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Hoffmann, R. A wiki for the life sciences where authorship matters. Nature Genetics (2008)
 
 
 
 
 

Catecholamine concentrations and contractile responses of isolated vessels from hens treated with cyclic phenyl saligenin phosphate or paraoxon in the presence or absence of verapamil.

Blood samples and vascular segments from the ischiadic artery of hens treated with either cyclic phenyl saligenin phosphate (PSP; 2.5 micrograms/kg, im) or paraoxon ( PXN; 0.1 micrograms/kg, im) in the presence or absence of verapamil, a calcium channel antagonist (7 micrograms/kg, im, given 4 consecutive days beginning the day before PSP or PXN administration), were examined 1, 3, 7, and 21 d after PSP or PXN administration in order to determine the contribution of catecholamines and peripheral blood vessel physiology and morphology to organophosphorus-induced delayed neuropathy (OPIDN). The levels of plasma catecholamines were measured by high-performance liquid chromatograpy (HPLC) and indicated a different effect with PSP, which causes OPIDN, and PXN, which does not. PSP treatment elevated the levels of norepinephrine and epinephrine throughout the study, while PXN treatment depressed the levels of these catecholamines. Verapamil treatment attenuated the OP response by approximately 50% for both compounds. Ischiadic vessel segments were isolated from OP-treated hens and perfused at a constant flow rate of 12 ml/min, then examined for their response to potassium chloride (KCl, 3 x 10(-3) M), acetylcholine (ACh), phenylephrine (PE), an alpha 1 adrenergic agonist, and salbutamol (SAL), a beta 2 adrenergic agonist. Agents were delivered in concentrations of 10(-8) to 10(-3) M. Vascular segments did not respond to ACh or SAL at any concentration used. Vessels displayed a significant reduction in contractile response to both KCl (3 x 10(-3) M) and PE (10(-8) to 10(-3) M) 3 and 21 d after exposure to either PSP or PXN. This reduced response was not altered by the presence of verapamil. Innervation of the peripheral vasculature was unchanged after OP treatment. This study indicates that plasma catecholamine levels could be differentially altered by treatment with OPs that do and do not cause OPIDN and suggests that the alterations involve intracellular calcium. In contrast, vascular response of the ischiadic artery was altered following OP treatment, but the effect was not specific for the neuropathy-inducing OP, PSP, and response was not mediated by Ca 2+, nor was it the result of autonomic nerve deterioration.[1]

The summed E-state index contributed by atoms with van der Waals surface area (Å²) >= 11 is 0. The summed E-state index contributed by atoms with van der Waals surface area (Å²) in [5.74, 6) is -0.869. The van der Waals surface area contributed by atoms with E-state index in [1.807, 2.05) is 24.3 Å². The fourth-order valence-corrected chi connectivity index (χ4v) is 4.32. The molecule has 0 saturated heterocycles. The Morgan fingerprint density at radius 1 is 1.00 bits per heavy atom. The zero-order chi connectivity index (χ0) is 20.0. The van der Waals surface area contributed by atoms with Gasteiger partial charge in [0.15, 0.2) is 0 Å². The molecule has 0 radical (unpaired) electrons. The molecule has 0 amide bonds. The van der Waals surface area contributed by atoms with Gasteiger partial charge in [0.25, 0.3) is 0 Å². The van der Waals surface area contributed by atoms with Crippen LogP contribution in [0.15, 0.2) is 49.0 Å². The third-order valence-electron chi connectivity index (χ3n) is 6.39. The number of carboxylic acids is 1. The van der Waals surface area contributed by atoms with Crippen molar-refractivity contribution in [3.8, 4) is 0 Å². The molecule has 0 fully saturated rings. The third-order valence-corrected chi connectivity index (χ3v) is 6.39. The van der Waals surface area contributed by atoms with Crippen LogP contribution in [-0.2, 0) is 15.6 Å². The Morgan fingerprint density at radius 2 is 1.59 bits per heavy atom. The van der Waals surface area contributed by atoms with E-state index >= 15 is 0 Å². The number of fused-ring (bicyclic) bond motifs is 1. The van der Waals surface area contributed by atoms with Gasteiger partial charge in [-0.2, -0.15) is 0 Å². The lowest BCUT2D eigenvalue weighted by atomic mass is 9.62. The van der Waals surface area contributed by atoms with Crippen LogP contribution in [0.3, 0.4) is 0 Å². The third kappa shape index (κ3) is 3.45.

References

  1. Catecholamine concentrations and contractile responses of isolated vessels from hens treated with cyclic phenyl saligenin phosphate or paraoxon in the presence or absence of verapamil. McCain, W.C., Flaherty, D.M., Correll, L., Jortner, B., Ehrich, M. Journal of toxicology and environmental health. (1996) [Pubmed]
 
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